However, it seems that many student radicals see these campaigns as a way of highlighting the inequalities that exist in post-Apartheid South Africa. Brad Cibane, currently a Franklin Thomas Fellow at Harvard Law School, wrote a piece for the Daily Maverick saying: ‘Our democracy inherited the Apartheid base and superstructure. It supports economic inequities and perpetuates Apartheid-style brutalities against the blacks and other previously oppressed groups. The rainbow nation still has “whites only” areas like Kleinfontein (Pretoria) and Orania (Northern Cape). Blacks entering Worcester, a suburb in the Western Cape, must carry a “green card”. These are just the towns we know about.’

This is precisely the point. The rainbow nation promised by the ANC has not come to pass. But this is not, as Cibane suggests, caused by a post-colonial hangover, embodied by statues and symbols. The fault lies with the ANC itself.

After 20 years in power, the ANC has failed to provide decent housing and services for the majority of South Africans. Presiding over a virtually static economy, it has failed to provide productive employment for the majority of young people leaving school. But instead of tackling this issue, the ANC has urged universities to take in school leavers from the majority black population. Arguing that all school leavers should have a place at university, they have appealed to universities to implement quota systems based on race to make allowances for underprivileged backgrounds.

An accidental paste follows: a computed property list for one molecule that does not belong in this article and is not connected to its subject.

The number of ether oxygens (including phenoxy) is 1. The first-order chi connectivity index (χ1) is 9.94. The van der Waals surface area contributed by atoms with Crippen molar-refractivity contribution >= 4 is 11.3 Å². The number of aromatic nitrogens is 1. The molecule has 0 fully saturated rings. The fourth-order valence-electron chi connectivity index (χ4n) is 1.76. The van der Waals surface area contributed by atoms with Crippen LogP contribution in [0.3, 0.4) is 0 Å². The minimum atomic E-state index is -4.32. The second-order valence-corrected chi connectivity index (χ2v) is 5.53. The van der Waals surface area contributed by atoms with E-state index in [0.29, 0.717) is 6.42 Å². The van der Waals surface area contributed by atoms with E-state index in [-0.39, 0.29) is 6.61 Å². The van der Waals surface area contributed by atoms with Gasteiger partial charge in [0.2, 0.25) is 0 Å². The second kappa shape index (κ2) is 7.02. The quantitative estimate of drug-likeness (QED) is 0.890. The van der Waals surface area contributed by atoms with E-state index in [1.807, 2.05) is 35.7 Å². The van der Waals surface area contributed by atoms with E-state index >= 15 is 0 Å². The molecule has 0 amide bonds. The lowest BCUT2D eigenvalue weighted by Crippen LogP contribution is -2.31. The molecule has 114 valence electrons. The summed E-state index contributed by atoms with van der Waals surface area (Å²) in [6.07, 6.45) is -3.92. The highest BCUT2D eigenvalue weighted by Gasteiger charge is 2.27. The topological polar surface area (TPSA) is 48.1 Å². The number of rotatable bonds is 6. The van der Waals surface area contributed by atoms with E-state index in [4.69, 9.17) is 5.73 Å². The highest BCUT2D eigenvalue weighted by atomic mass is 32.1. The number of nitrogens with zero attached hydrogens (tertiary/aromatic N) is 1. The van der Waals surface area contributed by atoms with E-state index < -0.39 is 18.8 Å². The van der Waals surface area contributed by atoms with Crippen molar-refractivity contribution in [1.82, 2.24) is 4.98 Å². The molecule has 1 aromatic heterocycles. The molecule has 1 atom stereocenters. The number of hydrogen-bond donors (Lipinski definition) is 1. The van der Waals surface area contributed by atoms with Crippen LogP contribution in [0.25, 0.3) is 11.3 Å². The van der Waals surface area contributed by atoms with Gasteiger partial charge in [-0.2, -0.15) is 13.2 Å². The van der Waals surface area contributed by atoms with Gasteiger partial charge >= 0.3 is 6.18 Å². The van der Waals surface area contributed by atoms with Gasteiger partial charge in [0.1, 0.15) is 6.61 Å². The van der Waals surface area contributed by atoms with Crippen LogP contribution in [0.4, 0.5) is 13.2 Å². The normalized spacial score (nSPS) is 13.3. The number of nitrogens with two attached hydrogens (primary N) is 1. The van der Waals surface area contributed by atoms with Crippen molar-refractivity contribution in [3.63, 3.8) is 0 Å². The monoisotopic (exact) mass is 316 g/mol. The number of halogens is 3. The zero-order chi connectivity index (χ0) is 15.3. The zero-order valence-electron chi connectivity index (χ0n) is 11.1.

UCT, which is considered one of the top universities, was one of the universities that refused to implement a quota system based on race. This decision has come under particular scrutiny recently, and has spurred on the current campaign against the statue at Rhodes. Universities which once promoted the idea of scholarship, and selected students on their ability to research, regardless of their skin colour or background, are today being transformed into training colleges for wannabe jobseekers, with no hope of a proper job at the end of their years of attendance. 

The fact of the matter is that dismantling the Rhodes statue will not change this reality for South African students. Of course, Rhodes was an imperialist who wished to colonise Africa on behalf of Britain. He certainly held no candle for the natives, going so far as to introduce the Glen Grey Act, often seen as the blueprint for the Apartheid regime to come. The act severely restricted Africans’ access to land ownership, so that they could not become owners of the means of production, and imposed a 10-shilling labour tax on all Africans who could not prove that they had been in bona fide wage employment for at least three months in a year. This act pushed thousands of Africans into the cheap migrant labour market that fed the Apartheid mining industry. 

Today, however, it is the ANC that is against the interests of the African masses. This was brought into stark relief with the Marikana massacre in 2012, in which ANC-ordered forces shot dead 34 striking miners for having the temerity to demand better working conditions and wages. And on this issue, the student protesters are silent. The shrill demands to remove all traces of Rhodes reflects their deferred frustration at their inability to tackle the government in power today. Harping on about past injustices and destroying the statues of dead men keeps the ANC smugly in control.

Sharmini Brookes is a writer based in Johannesburg.

Picture by: Danie van der Merwe/Wikimedia Commons

For permission to republish spiked articles, please contact Viv Regan.